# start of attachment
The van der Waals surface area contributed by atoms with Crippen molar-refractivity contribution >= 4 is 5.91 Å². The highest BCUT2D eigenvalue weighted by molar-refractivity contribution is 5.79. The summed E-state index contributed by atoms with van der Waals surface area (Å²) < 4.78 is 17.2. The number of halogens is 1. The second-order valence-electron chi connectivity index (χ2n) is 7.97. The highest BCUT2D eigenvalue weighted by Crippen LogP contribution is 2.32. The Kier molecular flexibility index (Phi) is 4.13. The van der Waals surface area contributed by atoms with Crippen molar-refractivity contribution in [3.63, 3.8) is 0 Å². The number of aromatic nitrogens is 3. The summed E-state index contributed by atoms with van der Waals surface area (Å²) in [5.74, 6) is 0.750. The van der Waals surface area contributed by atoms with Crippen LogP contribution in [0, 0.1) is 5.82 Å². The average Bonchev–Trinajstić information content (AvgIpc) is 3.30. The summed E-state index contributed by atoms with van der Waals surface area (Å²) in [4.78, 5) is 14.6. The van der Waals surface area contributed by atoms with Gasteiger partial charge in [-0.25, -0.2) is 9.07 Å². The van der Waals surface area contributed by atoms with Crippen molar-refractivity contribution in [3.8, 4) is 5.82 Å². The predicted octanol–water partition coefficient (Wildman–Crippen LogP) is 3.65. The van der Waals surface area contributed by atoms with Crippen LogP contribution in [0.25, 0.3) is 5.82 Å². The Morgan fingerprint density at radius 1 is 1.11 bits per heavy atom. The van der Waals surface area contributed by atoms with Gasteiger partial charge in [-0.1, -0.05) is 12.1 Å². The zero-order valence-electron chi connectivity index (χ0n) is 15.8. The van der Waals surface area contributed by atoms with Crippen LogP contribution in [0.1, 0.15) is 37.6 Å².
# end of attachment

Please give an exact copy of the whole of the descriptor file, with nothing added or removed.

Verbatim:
The van der Waals surface area contributed by atoms with Crippen molar-refractivity contribution >= 4 is 5.91 Å². The highest BCUT2D eigenvalue weighted by molar-refractivity contribution is 5.79. The summed E-state index contributed by atoms with van der Waals surface area (Å²) < 4.78 is 17.2. The number of halogens is 1. The second-order valence-electron chi connectivity index (χ2n) is 7.97. The highest BCUT2D eigenvalue weighted by Crippen LogP contribution is 2.32. The Kier molecular flexibility index (Phi) is 4.13. The van der Waals surface area contributed by atoms with Crippen molar-refractivity contribution in [3.63, 3.8) is 0 Å². The number of aromatic nitrogens is 3. The summed E-state index contributed by atoms with van der Waals surface area (Å²) in [5.74, 6) is 0.750. The van der Waals surface area contributed by atoms with Crippen LogP contribution in [0, 0.1) is 5.82 Å². The average Bonchev–Trinajstić information content (AvgIpc) is 3.30. The summed E-state index contributed by atoms with van der Waals surface area (Å²) in [4.78, 5) is 14.6. The van der Waals surface area contributed by atoms with Gasteiger partial charge in [-0.25, -0.2) is 9.07 Å². The van der Waals surface area contributed by atoms with Crippen molar-refractivity contribution in [3.8, 4) is 5.82 Å². The predicted octanol–water partition coefficient (Wildman–Crippen LogP) is 3.65. The van der Waals surface area contributed by atoms with Crippen LogP contribution in [0.25, 0.3) is 5.82 Å². The Morgan fingerprint density at radius 1 is 1.11 bits per heavy atom. The van der Waals surface area contributed by atoms with Gasteiger partial charge in [-0.1, -0.05) is 12.1 Å². The zero-order valence-electron chi connectivity index (χ0n) is 15.8. The van der Waals surface area contributed by atoms with Crippen LogP contribution in [0.1, 0.15) is 37.6 Å².